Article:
Andrew Lancel trial: Sex abuse claims are a malicious lie, says Coronation Street actor


The dancer who claims a former Coronation Street actor sexually abused him when he was a schoolboy broke down in tears in court today after he was accused of making up a “malicious lie”.

Andrew Lancel, 42, was charged last November under his real name Andrew Watkinson.

The actor, from Gateacre in Liverpool, is best known for his role as Frank Foster in the ITV soap.

Lancel has pleaded not guilty to six counts of indecent assault of a child under the age of 16 and is on trial at Liverpool Crown Court.

The charges relate to one male victim and the offending allegedly took place between 1993 and 1994 when he was aged 14 and 15.

Today his accuser, now aged 34, was cross examined by Andrew Menary QC, defending.

In a tense morning of questioning Mr Menary challenged various aspects of the accuser's account of what happened.

The man, who cannot be identified for legal reasons, claims he was aged just 14 and was "star struck" by Lancel when the abuse began.

He says the actor targeted him when he was performing in a production at a theatre group in Southport and would take him out for coffees before indecently assaulting him on numerous occasions over the next three years.

But Mr Menary said the fact was that the defendant simply befriended him.

He said: "You understand that Andrew Lancel denies that there was ever any abuse. You understand that don't you?"

The man, now a professional dancer, responded: "I understand that he is denying it."

Mr Menary said: "There was never any abuse at any time was there?"

"That's not true," the man responded.

Mr Menary went on to say there was "never any intimacy or inappropriate contact" between them "at any age".

The man replied: "That's completely not true."

Mr Menary added: "For whatever reason you have made up what is a malicious lie about him."

The man repeated: "That's completely not true."

The barrister then went on to point out inconsistencies in the accounts the man had given to the police and to his counsellors.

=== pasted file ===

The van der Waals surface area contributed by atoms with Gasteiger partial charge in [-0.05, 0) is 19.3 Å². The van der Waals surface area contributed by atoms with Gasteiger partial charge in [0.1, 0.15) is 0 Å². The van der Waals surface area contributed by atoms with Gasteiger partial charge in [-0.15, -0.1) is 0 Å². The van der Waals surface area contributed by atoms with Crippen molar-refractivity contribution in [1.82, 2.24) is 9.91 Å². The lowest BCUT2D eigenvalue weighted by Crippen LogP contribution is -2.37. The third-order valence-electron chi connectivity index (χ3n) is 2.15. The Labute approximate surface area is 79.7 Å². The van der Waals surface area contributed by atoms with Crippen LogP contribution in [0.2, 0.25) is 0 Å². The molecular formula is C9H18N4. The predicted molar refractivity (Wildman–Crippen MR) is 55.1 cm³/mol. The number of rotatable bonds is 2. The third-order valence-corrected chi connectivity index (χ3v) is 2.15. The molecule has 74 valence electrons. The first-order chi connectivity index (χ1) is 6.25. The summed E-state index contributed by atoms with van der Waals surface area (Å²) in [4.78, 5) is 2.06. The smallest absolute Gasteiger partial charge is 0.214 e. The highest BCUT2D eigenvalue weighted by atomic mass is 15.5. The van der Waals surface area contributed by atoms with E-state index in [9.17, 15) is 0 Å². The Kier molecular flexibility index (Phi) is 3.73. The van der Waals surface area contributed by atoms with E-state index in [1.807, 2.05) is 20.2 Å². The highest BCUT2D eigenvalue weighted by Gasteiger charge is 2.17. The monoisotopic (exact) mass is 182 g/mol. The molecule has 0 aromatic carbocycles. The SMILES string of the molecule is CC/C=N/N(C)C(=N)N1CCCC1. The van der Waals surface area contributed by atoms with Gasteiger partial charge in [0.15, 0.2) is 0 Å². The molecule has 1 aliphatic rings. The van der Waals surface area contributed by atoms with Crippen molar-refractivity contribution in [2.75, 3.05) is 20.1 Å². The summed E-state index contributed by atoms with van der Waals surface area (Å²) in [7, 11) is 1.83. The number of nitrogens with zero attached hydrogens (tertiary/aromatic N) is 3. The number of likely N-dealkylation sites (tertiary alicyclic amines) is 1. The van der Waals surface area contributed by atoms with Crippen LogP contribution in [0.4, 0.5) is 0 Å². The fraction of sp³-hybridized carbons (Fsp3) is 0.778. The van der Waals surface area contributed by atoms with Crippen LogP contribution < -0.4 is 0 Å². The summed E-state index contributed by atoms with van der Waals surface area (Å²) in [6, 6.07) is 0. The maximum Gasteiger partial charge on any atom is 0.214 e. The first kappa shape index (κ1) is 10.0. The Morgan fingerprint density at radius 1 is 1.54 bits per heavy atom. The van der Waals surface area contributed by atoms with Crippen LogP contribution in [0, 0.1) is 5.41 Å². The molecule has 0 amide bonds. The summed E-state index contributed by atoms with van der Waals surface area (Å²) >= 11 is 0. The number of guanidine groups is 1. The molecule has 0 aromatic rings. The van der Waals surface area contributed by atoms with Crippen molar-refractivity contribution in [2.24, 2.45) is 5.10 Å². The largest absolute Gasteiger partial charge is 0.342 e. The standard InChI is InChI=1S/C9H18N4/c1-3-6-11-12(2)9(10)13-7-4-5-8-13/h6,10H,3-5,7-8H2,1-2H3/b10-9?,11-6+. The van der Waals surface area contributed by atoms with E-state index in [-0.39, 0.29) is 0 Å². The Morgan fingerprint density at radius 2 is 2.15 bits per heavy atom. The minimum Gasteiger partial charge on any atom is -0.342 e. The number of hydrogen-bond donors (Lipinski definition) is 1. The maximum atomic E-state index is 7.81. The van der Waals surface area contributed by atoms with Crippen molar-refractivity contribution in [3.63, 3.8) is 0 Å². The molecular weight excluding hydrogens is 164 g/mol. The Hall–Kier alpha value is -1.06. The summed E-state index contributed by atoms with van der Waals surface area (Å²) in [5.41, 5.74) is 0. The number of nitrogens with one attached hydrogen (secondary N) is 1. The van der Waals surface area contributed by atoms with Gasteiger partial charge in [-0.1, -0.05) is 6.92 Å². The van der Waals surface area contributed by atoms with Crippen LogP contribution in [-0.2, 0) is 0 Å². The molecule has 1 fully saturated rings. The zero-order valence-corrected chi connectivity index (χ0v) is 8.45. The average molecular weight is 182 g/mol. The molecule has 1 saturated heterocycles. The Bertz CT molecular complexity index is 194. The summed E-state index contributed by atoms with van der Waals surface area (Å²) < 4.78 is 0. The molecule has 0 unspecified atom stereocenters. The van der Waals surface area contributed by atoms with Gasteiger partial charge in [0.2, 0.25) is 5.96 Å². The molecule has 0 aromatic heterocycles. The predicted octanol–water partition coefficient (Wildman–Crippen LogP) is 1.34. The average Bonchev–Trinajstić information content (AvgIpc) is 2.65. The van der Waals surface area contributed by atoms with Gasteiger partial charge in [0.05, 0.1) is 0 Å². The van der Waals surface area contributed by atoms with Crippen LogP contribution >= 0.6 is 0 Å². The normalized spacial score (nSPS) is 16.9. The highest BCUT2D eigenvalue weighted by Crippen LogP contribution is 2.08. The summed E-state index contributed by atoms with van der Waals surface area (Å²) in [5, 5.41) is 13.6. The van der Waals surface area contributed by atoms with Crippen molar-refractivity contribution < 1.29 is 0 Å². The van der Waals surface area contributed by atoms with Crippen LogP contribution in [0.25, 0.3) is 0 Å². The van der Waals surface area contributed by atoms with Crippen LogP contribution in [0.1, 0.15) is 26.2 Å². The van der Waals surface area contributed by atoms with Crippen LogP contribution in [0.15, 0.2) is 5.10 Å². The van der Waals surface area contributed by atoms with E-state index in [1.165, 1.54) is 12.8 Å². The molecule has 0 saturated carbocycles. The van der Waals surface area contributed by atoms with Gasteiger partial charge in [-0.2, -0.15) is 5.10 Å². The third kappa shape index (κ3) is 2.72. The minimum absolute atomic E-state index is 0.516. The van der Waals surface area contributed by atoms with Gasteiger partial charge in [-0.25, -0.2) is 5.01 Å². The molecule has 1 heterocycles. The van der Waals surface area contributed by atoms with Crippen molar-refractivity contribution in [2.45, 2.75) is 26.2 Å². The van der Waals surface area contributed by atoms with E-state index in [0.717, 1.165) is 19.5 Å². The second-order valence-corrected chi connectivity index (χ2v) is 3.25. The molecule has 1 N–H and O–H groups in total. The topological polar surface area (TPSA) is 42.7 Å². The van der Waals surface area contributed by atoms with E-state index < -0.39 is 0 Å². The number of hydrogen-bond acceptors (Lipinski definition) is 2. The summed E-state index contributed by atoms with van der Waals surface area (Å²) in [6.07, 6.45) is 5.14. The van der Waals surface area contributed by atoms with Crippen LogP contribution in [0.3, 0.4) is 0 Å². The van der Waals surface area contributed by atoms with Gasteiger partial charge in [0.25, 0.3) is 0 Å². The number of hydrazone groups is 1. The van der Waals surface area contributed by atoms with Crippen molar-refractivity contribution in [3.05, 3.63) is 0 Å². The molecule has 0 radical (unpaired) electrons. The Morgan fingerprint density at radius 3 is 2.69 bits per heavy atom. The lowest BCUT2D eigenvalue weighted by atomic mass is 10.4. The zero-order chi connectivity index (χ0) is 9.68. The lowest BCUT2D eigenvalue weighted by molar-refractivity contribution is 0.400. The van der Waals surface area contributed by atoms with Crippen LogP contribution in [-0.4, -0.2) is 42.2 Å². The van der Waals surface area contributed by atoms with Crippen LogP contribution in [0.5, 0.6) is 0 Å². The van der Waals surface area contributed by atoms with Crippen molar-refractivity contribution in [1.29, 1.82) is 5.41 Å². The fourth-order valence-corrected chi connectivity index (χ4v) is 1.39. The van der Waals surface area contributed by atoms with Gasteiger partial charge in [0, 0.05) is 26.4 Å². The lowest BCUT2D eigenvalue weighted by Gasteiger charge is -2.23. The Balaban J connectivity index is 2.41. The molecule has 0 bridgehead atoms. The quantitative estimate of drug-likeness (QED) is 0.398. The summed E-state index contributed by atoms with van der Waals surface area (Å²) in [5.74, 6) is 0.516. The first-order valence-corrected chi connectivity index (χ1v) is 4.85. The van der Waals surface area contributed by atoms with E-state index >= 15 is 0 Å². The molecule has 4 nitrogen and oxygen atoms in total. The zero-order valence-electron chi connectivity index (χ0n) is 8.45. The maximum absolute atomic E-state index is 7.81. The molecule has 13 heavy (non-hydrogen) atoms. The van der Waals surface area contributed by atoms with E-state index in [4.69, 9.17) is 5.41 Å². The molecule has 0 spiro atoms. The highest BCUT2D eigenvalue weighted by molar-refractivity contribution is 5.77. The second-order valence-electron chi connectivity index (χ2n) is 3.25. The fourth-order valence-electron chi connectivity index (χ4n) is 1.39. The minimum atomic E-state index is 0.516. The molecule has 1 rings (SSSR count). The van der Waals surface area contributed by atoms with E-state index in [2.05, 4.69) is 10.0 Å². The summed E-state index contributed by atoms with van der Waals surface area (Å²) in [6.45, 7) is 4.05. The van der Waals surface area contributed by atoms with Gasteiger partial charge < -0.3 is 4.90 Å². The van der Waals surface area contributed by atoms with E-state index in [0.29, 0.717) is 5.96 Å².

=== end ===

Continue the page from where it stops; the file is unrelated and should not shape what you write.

The man said it had been hard for him to talk about it and that he had been "embarrassed" to admit that he had continued to have sexual contact with the defendant into his early 20s when they were living in London.

At certain points throughout the evidence Lancel, dressed in a black suit and striped tie and wearing thick rimmed black glasses, shook his head and folded his arms.

Mr Menary went on to accuse the man of telling some people the abuse happened when he was 13, and not 14.

"I might have said to somebody in the past it began when I was 13," he said.

He said it had taken him a long time to "come to terms with" and began to cry.

Mr Menary asked if he need a break.

The man, who told the court he was straight, replied: "No, I want to answer this question."

He repeated he was "embarrassed" by what he claims happened.

Judge Clement Goldstone QC, the Recorder of Liverpool, then interjected and asked the man if it was true that he told people he was 13 and not 14 because he was embarrassed that he had not done anything about the alleged abuse and that he could "justify" it more if he told people he was 13.

The man nodded and then broke down, covering his face and looking away from the dock.

The judge then adjourned the hearing for a short break.

The prosecution claim the defendant, who is married with a son, used his "status" as an actor to flatter and gain the trust of the boy, whom he knew he was under the age of consent.

The trial continues.


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